I'm having some trouble understanding the sample rate limitations when considering a complex baseband signal.
I understand (based on the linked SE questions below), the either (1) physically sampling a signal with frequencies between $0$ and $B$ using 2 ADCs at sample rate $B$, one 90 degrees out of phase, or (2) sampling with one at $2B$, can satisfy the Nyquist criteria.
I'm working with a system where we have a real digital signal of bandwidth $B$, sampled at $2B$. It has then been converted to complex baseband representation by calculating the I/Q components from the existing samples. After that, the center frequency (also carrier in this example) is moved to zero and the signal now occupies $-B/2$ to $B/2$.
I suspect that even though the complex representation is twice the data, I still cannot down sample without breaking the Nyquist criteria because my I/Q components are dependent. For example, each real sample in the original signal is used to compute an I and Q component for that time.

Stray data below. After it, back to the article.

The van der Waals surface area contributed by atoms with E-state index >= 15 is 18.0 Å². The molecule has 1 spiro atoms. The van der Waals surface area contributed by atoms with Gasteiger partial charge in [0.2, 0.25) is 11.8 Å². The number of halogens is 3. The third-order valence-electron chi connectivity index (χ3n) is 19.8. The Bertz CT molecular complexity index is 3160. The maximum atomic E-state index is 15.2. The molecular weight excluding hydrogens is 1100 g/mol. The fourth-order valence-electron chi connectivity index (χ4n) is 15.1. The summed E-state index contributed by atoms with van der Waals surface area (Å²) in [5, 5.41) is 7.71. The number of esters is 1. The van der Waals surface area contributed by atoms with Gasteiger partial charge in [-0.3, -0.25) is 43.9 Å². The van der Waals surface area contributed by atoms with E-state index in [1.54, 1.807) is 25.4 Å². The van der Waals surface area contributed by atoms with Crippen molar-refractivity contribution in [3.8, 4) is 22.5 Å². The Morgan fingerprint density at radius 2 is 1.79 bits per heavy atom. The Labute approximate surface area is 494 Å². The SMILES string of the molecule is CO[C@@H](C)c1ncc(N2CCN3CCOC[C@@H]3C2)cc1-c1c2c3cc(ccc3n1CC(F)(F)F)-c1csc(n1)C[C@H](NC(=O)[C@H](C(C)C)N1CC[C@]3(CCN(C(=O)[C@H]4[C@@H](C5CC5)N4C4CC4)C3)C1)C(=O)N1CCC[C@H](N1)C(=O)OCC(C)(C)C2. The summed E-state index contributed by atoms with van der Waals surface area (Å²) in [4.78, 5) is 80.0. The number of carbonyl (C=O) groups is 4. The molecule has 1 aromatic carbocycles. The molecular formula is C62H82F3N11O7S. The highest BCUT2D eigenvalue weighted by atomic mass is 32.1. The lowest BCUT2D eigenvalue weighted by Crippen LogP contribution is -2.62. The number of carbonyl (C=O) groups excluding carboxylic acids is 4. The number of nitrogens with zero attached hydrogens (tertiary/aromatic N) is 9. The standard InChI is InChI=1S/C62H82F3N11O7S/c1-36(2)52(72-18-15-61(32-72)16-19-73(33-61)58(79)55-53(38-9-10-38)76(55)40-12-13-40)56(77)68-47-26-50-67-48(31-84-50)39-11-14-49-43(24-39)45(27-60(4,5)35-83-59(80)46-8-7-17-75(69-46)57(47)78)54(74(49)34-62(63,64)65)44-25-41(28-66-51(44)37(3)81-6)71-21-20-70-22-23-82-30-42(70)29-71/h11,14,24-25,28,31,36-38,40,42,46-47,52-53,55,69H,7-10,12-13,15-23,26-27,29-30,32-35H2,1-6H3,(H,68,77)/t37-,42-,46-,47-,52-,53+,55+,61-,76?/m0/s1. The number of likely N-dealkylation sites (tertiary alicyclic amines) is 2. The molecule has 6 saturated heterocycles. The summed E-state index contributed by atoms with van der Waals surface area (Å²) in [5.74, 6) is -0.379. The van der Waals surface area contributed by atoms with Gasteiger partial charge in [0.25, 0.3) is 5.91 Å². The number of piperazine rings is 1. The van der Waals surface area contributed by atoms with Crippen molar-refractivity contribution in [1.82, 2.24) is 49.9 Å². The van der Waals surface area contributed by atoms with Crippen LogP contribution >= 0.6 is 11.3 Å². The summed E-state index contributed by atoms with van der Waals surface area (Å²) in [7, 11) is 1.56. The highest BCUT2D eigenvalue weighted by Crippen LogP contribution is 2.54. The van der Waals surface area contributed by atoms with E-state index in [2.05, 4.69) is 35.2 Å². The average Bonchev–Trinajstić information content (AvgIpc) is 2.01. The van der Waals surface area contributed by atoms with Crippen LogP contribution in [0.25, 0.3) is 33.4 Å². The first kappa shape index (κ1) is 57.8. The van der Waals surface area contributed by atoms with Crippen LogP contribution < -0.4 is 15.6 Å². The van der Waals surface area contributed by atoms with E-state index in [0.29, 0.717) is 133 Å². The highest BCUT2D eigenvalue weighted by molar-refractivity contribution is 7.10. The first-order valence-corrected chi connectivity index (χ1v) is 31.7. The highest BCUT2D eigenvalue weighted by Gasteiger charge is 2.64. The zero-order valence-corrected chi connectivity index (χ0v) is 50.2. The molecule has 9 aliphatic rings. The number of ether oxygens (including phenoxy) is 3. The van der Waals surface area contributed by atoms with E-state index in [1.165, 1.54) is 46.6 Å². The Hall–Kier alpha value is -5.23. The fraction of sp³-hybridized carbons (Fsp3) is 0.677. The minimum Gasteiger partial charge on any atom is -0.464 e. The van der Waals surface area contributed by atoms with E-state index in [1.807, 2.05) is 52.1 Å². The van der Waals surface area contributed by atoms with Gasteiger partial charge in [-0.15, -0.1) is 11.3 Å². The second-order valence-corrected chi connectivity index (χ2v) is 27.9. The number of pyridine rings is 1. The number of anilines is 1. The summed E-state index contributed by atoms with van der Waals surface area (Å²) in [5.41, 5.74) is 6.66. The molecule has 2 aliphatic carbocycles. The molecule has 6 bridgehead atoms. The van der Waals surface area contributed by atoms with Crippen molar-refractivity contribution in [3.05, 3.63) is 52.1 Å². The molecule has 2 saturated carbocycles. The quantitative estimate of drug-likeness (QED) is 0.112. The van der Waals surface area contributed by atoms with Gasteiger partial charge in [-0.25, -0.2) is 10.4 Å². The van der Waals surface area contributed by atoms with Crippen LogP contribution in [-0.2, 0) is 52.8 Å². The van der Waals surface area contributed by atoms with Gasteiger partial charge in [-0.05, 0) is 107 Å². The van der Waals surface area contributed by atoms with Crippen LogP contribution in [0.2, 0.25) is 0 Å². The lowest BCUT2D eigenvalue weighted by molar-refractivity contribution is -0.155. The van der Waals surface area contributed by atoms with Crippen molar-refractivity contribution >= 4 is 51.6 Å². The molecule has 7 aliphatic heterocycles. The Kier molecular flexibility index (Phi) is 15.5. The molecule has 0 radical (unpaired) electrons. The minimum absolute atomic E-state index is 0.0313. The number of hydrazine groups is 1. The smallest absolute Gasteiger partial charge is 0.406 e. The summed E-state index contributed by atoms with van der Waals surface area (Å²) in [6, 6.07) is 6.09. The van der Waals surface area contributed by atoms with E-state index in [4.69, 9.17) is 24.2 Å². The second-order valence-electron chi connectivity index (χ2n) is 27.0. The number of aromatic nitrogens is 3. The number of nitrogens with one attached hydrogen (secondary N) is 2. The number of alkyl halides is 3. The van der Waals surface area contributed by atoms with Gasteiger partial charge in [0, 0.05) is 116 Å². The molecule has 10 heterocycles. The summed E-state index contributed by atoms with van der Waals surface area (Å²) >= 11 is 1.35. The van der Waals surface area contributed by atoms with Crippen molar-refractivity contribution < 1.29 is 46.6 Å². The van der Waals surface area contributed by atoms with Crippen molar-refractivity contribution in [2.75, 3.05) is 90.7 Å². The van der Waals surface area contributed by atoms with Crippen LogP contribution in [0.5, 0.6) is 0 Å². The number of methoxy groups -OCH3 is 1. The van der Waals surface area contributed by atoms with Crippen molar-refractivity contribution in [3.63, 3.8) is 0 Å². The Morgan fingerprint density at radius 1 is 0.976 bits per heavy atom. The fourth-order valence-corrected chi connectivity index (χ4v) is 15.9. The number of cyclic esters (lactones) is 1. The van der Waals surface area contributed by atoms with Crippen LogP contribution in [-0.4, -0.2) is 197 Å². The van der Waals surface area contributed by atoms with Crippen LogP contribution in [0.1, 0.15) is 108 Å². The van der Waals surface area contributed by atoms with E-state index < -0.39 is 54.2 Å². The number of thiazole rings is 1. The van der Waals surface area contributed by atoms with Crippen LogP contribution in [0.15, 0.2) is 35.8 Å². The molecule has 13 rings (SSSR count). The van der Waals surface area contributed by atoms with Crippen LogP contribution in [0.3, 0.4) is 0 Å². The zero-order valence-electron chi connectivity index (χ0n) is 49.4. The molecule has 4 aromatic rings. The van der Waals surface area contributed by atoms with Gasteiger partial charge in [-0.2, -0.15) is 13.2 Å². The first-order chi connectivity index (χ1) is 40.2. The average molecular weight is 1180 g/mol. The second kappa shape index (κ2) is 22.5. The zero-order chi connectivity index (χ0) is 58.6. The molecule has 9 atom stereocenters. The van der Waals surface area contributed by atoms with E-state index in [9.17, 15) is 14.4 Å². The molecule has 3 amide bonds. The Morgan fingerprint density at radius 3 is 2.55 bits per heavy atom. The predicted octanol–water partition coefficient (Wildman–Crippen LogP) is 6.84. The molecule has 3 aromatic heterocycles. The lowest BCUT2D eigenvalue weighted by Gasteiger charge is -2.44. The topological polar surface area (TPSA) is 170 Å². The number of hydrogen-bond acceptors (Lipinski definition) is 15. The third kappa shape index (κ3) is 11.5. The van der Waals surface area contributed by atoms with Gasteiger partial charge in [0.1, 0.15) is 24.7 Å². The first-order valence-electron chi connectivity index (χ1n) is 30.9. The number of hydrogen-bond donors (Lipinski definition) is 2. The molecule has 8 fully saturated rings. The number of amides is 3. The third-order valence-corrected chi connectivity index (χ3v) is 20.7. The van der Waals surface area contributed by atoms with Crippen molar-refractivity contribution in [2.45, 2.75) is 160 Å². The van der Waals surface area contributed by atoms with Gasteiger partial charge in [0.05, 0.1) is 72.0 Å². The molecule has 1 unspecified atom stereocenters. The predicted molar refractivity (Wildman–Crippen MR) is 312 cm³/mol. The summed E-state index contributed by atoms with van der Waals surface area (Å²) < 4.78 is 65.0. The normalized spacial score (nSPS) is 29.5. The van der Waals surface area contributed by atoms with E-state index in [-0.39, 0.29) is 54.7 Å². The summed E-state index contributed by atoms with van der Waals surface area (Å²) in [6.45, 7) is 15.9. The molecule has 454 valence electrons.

Is this actually the case? Or can I somehow down sample by 2 and still fully represent the signal in complex form with a sample rate of $B$? To clarify, I believe that I could if the I/Q components were physically sampled independently.
I've done a few simple tests of this in python using a chirped signal, I could share some of the code if it will help. So far, if down sampling does violate Nyquist, I'm still able to reconstruct the original signal nearly as well as in the case with no down-sampling.
This question: Complex sampling can break Nyquist?
This answer on another question: Answer